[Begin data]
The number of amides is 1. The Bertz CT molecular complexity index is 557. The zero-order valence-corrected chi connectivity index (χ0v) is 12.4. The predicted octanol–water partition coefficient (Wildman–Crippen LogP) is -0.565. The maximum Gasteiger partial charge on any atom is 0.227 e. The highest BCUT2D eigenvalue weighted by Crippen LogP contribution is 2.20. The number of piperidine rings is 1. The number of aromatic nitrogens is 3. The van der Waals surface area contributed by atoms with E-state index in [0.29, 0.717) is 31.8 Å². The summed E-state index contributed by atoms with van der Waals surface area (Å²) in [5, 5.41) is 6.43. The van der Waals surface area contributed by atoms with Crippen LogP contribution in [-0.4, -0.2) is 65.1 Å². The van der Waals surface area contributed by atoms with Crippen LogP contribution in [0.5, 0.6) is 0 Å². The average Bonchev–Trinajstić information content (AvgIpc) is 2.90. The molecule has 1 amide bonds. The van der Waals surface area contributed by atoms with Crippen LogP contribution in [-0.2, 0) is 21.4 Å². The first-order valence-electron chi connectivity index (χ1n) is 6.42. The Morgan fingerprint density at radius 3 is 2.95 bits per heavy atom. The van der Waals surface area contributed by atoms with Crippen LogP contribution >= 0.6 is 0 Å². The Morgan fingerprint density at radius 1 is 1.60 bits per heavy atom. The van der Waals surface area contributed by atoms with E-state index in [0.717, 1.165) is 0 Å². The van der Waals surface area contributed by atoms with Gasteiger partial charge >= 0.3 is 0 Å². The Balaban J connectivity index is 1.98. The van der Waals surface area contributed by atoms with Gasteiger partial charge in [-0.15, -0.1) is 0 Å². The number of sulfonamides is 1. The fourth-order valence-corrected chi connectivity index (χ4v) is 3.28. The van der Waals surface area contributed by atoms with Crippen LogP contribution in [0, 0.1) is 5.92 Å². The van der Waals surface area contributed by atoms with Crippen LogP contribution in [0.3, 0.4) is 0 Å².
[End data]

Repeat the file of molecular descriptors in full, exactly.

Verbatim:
The number of amides is 1. The Bertz CT molecular complexity index is 557. The zero-order valence-corrected chi connectivity index (χ0v) is 12.4. The predicted octanol–water partition coefficient (Wildman–Crippen LogP) is -0.565. The maximum Gasteiger partial charge on any atom is 0.227 e. The highest BCUT2D eigenvalue weighted by Crippen LogP contribution is 2.20. The number of piperidine rings is 1. The number of aromatic nitrogens is 3. The van der Waals surface area contributed by atoms with E-state index in [0.29, 0.717) is 31.8 Å². The summed E-state index contributed by atoms with van der Waals surface area (Å²) in [5, 5.41) is 6.43. The van der Waals surface area contributed by atoms with Crippen LogP contribution in [-0.4, -0.2) is 65.1 Å². The van der Waals surface area contributed by atoms with Crippen LogP contribution in [0.5, 0.6) is 0 Å². The average Bonchev–Trinajstić information content (AvgIpc) is 2.90. The molecule has 1 amide bonds. The van der Waals surface area contributed by atoms with Crippen LogP contribution in [-0.2, 0) is 21.4 Å². The first-order valence-electron chi connectivity index (χ1n) is 6.42. The Morgan fingerprint density at radius 3 is 2.95 bits per heavy atom. The van der Waals surface area contributed by atoms with Crippen LogP contribution >= 0.6 is 0 Å². The Morgan fingerprint density at radius 1 is 1.60 bits per heavy atom. The van der Waals surface area contributed by atoms with E-state index in [0.717, 1.165) is 0 Å². The van der Waals surface area contributed by atoms with Gasteiger partial charge >= 0.3 is 0 Å². The Balaban J connectivity index is 1.98. The van der Waals surface area contributed by atoms with Gasteiger partial charge in [-0.15, -0.1) is 0 Å². The number of sulfonamides is 1. The fourth-order valence-corrected chi connectivity index (χ4v) is 3.28. The van der Waals surface area contributed by atoms with Crippen LogP contribution in [0, 0.1) is 5.92 Å². The van der Waals surface area contributed by atoms with Crippen LogP contribution in [0.3, 0.4) is 0 Å².